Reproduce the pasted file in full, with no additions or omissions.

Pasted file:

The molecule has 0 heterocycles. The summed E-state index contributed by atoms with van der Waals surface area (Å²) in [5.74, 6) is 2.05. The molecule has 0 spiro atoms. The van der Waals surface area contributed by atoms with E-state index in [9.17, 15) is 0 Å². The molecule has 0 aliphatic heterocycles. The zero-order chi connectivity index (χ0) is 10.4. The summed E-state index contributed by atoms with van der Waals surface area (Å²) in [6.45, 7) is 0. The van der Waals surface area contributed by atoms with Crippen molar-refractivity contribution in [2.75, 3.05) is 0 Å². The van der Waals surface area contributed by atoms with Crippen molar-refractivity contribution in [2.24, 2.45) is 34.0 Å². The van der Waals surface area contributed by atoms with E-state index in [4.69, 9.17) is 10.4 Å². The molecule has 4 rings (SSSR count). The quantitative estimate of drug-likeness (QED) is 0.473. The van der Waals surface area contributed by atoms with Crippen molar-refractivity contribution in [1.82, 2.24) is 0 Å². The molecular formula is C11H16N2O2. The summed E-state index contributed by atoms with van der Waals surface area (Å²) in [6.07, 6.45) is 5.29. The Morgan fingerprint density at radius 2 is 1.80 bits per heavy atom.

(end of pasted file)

The molecule has 0 heterocycles. The summed E-state index contributed by atoms with van der Waals surface area (Å²) in [5.74, 6) is 2.05. The molecule has 0 spiro atoms. The van der Waals surface area contributed by atoms with E-state index in [9.17, 15) is 0 Å². The molecule has 0 aliphatic heterocycles. The zero-order chi connectivity index (χ0) is 10.4. The summed E-state index contributed by atoms with van der Waals surface area (Å²) in [6.45, 7) is 0. The van der Waals surface area contributed by atoms with Crippen molar-refractivity contribution in [2.75, 3.05) is 0 Å². The van der Waals surface area contributed by atoms with Crippen molar-refractivity contribution in [2.24, 2.45) is 34.0 Å². The van der Waals surface area contributed by atoms with E-state index in [4.69, 9.17) is 10.4 Å². The molecule has 4 rings (SSSR count). The quantitative estimate of drug-likeness (QED) is 0.473. The van der Waals surface area contributed by atoms with Crippen molar-refractivity contribution in [1.82, 2.24) is 0 Å². The molecular formula is C11H16N2O2. The summed E-state index contributed by atoms with van der Waals surface area (Å²) in [6.07, 6.45) is 5.29. The Morgan fingerprint density at radius 2 is 1.80 bits per heavy atom.